At least one County Board member could be pushing to change setback regulations in a bid to provide more of a buffer between homes.
Arlington County Board member Libby Garvey recently visited an infill residential development on N. River Street, near McLean, with several neighbors she said were upset that a developer clear-cut trees on the lot and is planning to build several homes that could be located close to the neighbors.
Garvey tweeted about the issue last weekend, posting photos of the project in Arlington’s tony Chain Bridge Forest neighborhood, which in September prompted a petition from neighbors concerned about mass tree removal, a loss of privacy and decreased home values.
“This destruction has caused substantial harm to surrounding neighbors who previously had a natural green oasis abutting their backyards,” the petition says.
“I actually went to our top lawyer and said ‘This is really terrible is there something we can do?'” Garvey told ARLnow. “And he said ‘Well, maybe setbacks.'”
Garvey said state laws prevent Board members from intervening on most matters related to tree removal on private property, but the Board could weigh in on the distance required between houses — as members did earlier this year when considering accessory dwelling units.
The idea is that requiring a larger distance between buildings could help preserve existing mature trees instead of incentivizing property owners to cut them down.
Saw by-right development that clear cut large lot and is harming trees near site. Need to examine regs that can encourage such projects. pic.twitter.com/DFMytdZPRJ
— Libby Garvey (@libbygarvey) November 9, 2019
Garvey said she believes this type of development — clear cutting trees and building multiple homes or very large homes — is becoming more common as housing prices spike.
“You got a lot of turnover of the baby boomers starting to move on, downsize, leave their home,” she said. “Some of those homes tend to be those smaller homes with a whole lot of yard and not a whole lot of house — and that makes for an opportunity there.”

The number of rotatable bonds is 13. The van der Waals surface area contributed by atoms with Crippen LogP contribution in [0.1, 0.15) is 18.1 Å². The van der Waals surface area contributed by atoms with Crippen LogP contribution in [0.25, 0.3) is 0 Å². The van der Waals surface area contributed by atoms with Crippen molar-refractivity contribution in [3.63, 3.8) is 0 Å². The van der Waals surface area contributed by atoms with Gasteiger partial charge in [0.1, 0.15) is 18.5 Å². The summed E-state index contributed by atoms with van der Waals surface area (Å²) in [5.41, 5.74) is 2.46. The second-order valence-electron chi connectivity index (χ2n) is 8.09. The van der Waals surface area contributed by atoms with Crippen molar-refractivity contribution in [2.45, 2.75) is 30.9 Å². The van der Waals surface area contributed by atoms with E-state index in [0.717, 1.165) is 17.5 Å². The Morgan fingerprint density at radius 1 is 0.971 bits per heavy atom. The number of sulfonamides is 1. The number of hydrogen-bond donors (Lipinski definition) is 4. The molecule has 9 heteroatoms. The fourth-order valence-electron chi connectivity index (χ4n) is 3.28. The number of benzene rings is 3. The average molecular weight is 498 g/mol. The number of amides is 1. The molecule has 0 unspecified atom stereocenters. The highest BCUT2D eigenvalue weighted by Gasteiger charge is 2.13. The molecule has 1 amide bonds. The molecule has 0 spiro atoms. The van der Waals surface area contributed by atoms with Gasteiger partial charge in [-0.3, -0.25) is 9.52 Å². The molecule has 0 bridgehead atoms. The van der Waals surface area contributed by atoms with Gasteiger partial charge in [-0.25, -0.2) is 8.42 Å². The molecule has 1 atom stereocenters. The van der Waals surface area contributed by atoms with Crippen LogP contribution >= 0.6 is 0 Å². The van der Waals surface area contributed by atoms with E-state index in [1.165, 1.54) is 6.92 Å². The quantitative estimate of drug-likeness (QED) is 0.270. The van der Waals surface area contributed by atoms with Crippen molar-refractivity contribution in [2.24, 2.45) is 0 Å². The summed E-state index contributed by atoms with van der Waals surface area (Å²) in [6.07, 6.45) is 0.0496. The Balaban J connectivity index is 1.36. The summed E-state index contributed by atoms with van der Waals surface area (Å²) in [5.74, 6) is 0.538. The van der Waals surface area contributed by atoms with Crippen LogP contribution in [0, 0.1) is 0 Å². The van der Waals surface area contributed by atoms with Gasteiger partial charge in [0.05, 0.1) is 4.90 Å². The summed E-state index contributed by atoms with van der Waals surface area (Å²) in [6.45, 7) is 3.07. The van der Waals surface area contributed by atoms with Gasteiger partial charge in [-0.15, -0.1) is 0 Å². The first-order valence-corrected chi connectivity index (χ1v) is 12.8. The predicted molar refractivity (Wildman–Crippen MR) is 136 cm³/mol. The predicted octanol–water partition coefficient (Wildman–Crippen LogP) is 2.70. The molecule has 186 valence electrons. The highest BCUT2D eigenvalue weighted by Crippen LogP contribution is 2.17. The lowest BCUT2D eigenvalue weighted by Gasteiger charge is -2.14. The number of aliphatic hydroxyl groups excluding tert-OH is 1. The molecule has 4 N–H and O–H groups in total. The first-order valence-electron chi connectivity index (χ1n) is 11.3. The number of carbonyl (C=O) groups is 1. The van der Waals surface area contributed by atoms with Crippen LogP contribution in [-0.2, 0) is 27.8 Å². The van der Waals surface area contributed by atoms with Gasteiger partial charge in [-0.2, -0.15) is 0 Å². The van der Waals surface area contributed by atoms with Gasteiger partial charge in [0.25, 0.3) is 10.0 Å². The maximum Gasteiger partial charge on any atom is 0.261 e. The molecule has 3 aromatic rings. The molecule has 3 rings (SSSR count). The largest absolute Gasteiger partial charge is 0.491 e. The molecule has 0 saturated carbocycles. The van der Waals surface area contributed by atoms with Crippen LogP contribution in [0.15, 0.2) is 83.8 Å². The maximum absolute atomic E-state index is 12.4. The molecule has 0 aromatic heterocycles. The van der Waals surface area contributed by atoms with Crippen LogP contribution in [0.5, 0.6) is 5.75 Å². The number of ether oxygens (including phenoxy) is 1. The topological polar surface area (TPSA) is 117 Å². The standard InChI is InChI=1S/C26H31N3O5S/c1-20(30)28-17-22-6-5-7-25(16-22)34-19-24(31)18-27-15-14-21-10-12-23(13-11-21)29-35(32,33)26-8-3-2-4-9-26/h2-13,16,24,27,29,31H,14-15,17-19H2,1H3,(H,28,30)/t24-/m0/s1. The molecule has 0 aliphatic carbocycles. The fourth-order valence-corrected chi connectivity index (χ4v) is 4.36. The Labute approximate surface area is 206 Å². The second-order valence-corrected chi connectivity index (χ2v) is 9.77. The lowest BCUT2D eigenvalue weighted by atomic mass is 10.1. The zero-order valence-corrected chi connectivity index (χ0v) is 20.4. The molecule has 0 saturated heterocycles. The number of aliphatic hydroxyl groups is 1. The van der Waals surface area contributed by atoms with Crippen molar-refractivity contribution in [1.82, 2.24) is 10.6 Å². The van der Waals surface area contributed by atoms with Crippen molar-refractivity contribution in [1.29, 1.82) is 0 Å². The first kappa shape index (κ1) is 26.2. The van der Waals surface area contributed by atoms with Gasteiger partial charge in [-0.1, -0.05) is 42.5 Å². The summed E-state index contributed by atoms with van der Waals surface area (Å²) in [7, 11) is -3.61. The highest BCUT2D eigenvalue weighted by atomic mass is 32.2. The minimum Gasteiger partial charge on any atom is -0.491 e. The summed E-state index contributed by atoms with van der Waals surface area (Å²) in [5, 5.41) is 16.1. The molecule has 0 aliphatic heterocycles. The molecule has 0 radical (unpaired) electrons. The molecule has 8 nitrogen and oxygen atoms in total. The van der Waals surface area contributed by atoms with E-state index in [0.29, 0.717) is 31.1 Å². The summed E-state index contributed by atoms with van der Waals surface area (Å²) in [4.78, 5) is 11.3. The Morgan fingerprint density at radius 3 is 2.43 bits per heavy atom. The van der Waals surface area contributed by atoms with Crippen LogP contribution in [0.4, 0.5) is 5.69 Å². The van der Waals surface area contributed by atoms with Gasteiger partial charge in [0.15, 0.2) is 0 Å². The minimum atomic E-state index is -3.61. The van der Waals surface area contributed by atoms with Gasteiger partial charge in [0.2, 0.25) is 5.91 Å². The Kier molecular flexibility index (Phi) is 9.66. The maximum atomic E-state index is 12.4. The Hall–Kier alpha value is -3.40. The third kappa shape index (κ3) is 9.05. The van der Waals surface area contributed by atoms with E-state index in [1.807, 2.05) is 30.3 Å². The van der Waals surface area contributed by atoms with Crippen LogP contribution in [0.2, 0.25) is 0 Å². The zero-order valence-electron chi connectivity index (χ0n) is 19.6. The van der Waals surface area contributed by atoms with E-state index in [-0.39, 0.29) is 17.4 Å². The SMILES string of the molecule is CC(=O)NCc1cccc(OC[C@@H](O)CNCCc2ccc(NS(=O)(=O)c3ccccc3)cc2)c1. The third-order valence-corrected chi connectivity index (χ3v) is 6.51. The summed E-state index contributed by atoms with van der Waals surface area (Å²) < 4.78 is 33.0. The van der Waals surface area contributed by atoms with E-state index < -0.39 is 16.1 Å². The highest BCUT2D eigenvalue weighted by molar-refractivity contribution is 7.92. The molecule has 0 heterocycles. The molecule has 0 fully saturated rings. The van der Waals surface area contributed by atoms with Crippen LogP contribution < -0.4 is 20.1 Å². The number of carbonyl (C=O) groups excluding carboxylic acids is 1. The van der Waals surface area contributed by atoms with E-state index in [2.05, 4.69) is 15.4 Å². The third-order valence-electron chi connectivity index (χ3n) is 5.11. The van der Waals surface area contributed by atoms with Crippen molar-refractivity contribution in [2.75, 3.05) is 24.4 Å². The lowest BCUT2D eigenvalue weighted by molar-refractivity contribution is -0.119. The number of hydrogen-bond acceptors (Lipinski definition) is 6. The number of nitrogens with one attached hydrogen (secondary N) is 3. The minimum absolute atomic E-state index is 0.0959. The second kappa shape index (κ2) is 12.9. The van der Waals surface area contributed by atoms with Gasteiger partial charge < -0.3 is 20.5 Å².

However, trees can also help absorb storm runoff — a topic of discussion that gained new urgency after this summer’s flash flood, which sparked conversations about the need for urgent stormwater management solutions.
When asked whether those discussions led her to request the regulatory review, Garvey said she has always been an advocate for preserving Arlington’s tree canopy.
“Looking at a big tree-covered lot turn into a big mud pie is just upsetting to everyone,” she said. “But the community as whole is more aware of [the importance of trees.]”
Garvey said she expects the review of setback regulations to take “a few months” and result in a set of recommendations to the Board.
The Board has been long-criticized by environmental activists before for its failure to preserve trees on private properties, as well as public parks.
Board members have frequently cited state laws that prevent them from interceding on private property, with former member John Vihstadt (I) once describing Virginia as a “‘mother-may-I’ state.”
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